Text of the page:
General Election Inspires Orgy Of Political Theatre

By Londonist Last edited 40 months ago
General Election Inspires Orgy Of Political Theatre

Around a general election we tend to see politicians grinning grimly as they try to avoid making gaffes, civil servants gagged by purdah, and TV broadcasters falling over themselves to demonstrate balance. So it's the ideal time for other art-forms to weigh in, get political and reflect the real conscience of the nation. The theatre traditionally enjoys a bit of MP-baiting around this period and so we thought it was worth rounding up some of the political plays coming soon, ranging from the fierce to the farcical, the serious to the silly.

The Vote at Donmar Warehouse.

Bang On Message

The Vote is a real-time general election drama at the Donmar by political specialist James Graham. It stars a cast of fifty which includes Judi Dench, Catherine Tate and Mark Gatiss as characters in a polling station. Two weeks of performances (with tickets available through a ballot) lead up to a live TV broadcast on polling day.

The smaller scale Kingmaker staged Above The Arts Theatre concerns the preposterous idea of a scruffy, bumbling ex-mayor revealing a heart of cold steel as he manoeuvres himself into power — oh dear.

Historical Plays

Peddling backwards (as MPs so often do), there are several productions which delve into the dramas of yesteryear. Two plays tackle the Thatcher legend: Dead Sheep at Park Theatre dramatizes the descent of the Iron Lady at the hand of her one time friend and political soul mate, Geoffrey Howe. Then there's The Bombing of The Grand Hotel which looks at the attempted assassination of Thatcher in Brighton in 1984 and the unlikely relationship it triggered. More light-hearted perhaps is The Lady's Not For Walking Like an Egyptian which splices together the best bits of Maggie's speeches with the lyrics of pop songs by female artists in the charts at the same time.

Another historical figure on stage is Tony Benn in Tony’s Last Tape at the small but strident Bridge House Theatre, with a story based on the famous diaries of the pipe-chewing left-winger. At the opposite end of London, and indeed the political spectrum is The Tulip Tree at the Drayton Arms, all about the private life of controversial conservative Enoch Powell.

Issues

Unsurprisingly, there are a rash of plays exploring some of the big questions that an election throws up. Beyond Caring, the second show to transfer from Hackney Wick’s Yard Theatre to the National exposes stories of an invisible class with its focus on four meat factory workers on the night shift. The similarly ironically titled Who Cares presents a journeying performance at the Royal Court theatre, in which actors will give voice to the unheard perspectives on the past, present and possible future of our NHS.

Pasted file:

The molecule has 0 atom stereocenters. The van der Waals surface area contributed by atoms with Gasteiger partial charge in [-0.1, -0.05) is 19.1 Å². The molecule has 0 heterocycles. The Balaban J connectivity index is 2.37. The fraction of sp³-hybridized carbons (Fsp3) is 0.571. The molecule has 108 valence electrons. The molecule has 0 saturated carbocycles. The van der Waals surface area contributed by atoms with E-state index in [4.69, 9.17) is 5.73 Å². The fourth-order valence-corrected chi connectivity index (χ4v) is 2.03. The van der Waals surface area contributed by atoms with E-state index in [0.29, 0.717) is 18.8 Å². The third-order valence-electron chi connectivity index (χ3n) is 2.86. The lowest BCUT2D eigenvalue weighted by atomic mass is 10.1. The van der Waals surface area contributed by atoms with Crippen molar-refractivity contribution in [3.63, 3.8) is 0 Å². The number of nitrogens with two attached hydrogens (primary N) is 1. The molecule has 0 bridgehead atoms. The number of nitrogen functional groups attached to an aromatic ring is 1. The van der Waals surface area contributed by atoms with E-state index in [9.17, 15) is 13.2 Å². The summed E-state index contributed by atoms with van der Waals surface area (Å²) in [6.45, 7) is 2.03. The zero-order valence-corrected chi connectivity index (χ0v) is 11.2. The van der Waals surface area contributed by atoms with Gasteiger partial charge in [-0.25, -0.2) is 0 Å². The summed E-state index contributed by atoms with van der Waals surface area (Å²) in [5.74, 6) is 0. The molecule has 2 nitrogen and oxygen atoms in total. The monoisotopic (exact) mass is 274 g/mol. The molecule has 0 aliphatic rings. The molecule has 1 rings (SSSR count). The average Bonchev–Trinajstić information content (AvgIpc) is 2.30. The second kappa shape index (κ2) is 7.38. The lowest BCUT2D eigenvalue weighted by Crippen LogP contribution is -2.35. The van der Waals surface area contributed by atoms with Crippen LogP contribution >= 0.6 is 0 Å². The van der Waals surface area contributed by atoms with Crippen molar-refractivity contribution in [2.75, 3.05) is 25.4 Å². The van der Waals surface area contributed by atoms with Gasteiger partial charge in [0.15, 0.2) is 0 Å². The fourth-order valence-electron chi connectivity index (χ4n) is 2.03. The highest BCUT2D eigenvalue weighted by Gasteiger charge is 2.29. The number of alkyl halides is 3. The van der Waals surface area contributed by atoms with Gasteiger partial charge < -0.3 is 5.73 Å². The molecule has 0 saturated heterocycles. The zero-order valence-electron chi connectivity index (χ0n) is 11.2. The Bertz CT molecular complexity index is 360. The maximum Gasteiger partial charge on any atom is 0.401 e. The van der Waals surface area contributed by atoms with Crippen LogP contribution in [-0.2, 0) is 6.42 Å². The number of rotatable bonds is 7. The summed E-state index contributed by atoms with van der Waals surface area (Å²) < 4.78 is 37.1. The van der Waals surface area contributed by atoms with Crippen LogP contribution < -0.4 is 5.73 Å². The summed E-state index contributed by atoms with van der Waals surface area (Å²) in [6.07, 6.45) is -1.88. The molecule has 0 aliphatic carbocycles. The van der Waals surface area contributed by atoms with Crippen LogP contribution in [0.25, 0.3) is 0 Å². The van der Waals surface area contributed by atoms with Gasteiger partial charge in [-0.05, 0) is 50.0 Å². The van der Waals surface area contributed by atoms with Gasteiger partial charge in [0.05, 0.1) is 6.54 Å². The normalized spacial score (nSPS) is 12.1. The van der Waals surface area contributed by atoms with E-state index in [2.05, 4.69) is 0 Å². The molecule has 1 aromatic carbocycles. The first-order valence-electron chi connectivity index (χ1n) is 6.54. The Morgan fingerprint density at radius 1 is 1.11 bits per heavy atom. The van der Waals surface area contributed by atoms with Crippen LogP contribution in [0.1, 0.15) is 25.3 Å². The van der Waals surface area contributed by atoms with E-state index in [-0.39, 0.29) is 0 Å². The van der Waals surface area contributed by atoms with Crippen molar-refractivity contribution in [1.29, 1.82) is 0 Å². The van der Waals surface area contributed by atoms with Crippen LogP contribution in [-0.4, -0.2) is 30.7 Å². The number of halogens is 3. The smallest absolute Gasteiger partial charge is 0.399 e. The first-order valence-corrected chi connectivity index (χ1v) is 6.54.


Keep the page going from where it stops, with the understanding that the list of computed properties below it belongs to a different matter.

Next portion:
The housing crisis is also a hot topic being tackled in Mike Bartett's Game and Philip Ridley's Radiant Vermin, both of which are nearly at the end of their runs, but well worth a look if you can grab a ticket. Deposit at the Hampstead Theatre similarly presents one foursome’s desperate yet practical solution to get onto the London housing ladder.

There's also Creditors, a new version of a Strindberg classic, which looks at how old debts can come back to haunt us at Brockley Jack. And Benefit about life on the dole, which pops up in several venues including the Pleasance and Canada Water Culture Space. The surliest of the lot however may be Animals at the excellent Theatre 503, which depicts a dystopian future where being a “burden on society” is considered a crime.

Farringdon's Theatre Delicatessen also has an interesting pair of plays with The Candidate, in which the audience helps create their ideal politician, and The Heart Of Adrian Lovett about the dismantling of the NHS. There's also a double bill of politically-charged opera in Old Street's Courtyard theatre with Into the Little Hill which takes on the anti-immigration lobby and The Soldier’s Tale which questions capitalist ethics.

Special Seasons

Beleaguered Battersea Arts Centre presents an extended festival of political fare as part of its Taking A Stand season. Early Days (of a better nation) is an immersive show that asks its audience to participate as survivors of a society ravaged by war. Running over General Election time, the audience must decide how they will run their new nation (venue tbc). Playwright Chris Goode has compiled stories of courage and conscience, in Stand, a drama about six individuals who have stood up for what they believe in, including protests against fracking and other causes. There's a whole load of other stuff from #Torycore (described as a recitation of the budget remixed as an exorcism) to a welcome reprise of Mark Thomas' Cuckooed.

Camden’s Peoples Theatre has also locked in on the election with a season of punchy work under the banner The State We’re In. This includes beat-boxing about zero hours contracts in No Milk For The Foxes; a play inspired by Naomi Klein's Shock Doctrine called Electric Dreams; plus Hustings and late night political jamboree Party State on the Saturday before election night.

Soho Theatre’s Political Party is a bit more tenuous perhaps with the usual varied roster of shows and stand-up edging towards the topical, ones to especially look out for are Lampedusa about migrants risking their lives and the acclaimed Johnny and the Baptists who bring their Rock the Vote show to the West End in time for 7 May.

On a side note, there's also a new advocacy document from UK Theatre, aiming to highlight the importance of the stage — worth a look too.

By Belinda Liversedge and Stu Black. Featured image by Sven Loach from the Londonist Flickr pool.

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Last Updated 01 April 2015